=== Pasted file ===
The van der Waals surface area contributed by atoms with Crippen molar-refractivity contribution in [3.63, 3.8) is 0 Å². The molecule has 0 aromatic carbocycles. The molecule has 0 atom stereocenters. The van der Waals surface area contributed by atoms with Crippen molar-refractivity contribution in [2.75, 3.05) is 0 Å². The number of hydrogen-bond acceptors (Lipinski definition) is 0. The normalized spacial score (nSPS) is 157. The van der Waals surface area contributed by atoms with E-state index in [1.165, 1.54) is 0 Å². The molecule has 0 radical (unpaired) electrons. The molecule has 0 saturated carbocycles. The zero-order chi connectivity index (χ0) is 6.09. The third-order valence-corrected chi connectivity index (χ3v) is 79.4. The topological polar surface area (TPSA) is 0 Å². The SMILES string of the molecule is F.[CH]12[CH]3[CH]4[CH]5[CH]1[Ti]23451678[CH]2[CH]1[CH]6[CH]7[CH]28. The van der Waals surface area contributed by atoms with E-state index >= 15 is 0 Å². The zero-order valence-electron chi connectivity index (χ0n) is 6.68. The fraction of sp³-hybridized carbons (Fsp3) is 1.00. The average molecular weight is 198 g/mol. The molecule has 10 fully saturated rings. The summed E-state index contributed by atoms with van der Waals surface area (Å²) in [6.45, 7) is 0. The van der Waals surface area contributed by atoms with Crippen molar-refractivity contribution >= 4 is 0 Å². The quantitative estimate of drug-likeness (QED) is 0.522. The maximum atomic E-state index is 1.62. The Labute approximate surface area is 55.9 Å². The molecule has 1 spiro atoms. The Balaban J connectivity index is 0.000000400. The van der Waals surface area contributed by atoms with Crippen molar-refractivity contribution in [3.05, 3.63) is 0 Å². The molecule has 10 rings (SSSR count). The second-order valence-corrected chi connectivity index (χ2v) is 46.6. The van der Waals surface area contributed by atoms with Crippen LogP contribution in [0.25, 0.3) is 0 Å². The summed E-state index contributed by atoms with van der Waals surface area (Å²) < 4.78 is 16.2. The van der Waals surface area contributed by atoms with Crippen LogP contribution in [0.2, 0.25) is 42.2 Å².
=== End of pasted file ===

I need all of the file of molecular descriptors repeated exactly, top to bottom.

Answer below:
The van der Waals surface area contributed by atoms with Crippen molar-refractivity contribution in [3.63, 3.8) is 0 Å². The molecule has 0 aromatic carbocycles. The molecule has 0 atom stereocenters. The van der Waals surface area contributed by atoms with Crippen molar-refractivity contribution in [2.75, 3.05) is 0 Å². The number of hydrogen-bond acceptors (Lipinski definition) is 0. The normalized spacial score (nSPS) is 157. The van der Waals surface area contributed by atoms with E-state index in [1.165, 1.54) is 0 Å². The molecule has 0 radical (unpaired) electrons. The molecule has 0 saturated carbocycles. The zero-order chi connectivity index (χ0) is 6.09. The third-order valence-corrected chi connectivity index (χ3v) is 79.4. The topological polar surface area (TPSA) is 0 Å². The SMILES string of the molecule is F.[CH]12[CH]3[CH]4[CH]5[CH]1[Ti]23451678[CH]2[CH]1[CH]6[CH]7[CH]28. The van der Waals surface area contributed by atoms with E-state index >= 15 is 0 Å². The zero-order valence-electron chi connectivity index (χ0n) is 6.68. The fraction of sp³-hybridized carbons (Fsp3) is 1.00. The average molecular weight is 198 g/mol. The molecule has 10 fully saturated rings. The summed E-state index contributed by atoms with van der Waals surface area (Å²) in [6.45, 7) is 0. The van der Waals surface area contributed by atoms with Crippen molar-refractivity contribution >= 4 is 0 Å². The quantitative estimate of drug-likeness (QED) is 0.522. The maximum atomic E-state index is 1.62. The Labute approximate surface area is 55.9 Å². The molecule has 1 spiro atoms. The Balaban J connectivity index is 0.000000400. The van der Waals surface area contributed by atoms with Crippen molar-refractivity contribution in [3.05, 3.63) is 0 Å². The molecule has 10 rings (SSSR count). The second-order valence-corrected chi connectivity index (χ2v) is 46.6. The van der Waals surface area contributed by atoms with Crippen LogP contribution in [0.25, 0.3) is 0 Å². The summed E-state index contributed by atoms with van der Waals surface area (Å²) < 4.78 is 16.2. The van der Waals surface area contributed by atoms with Crippen LogP contribution in [0.2, 0.25) is 42.2 Å².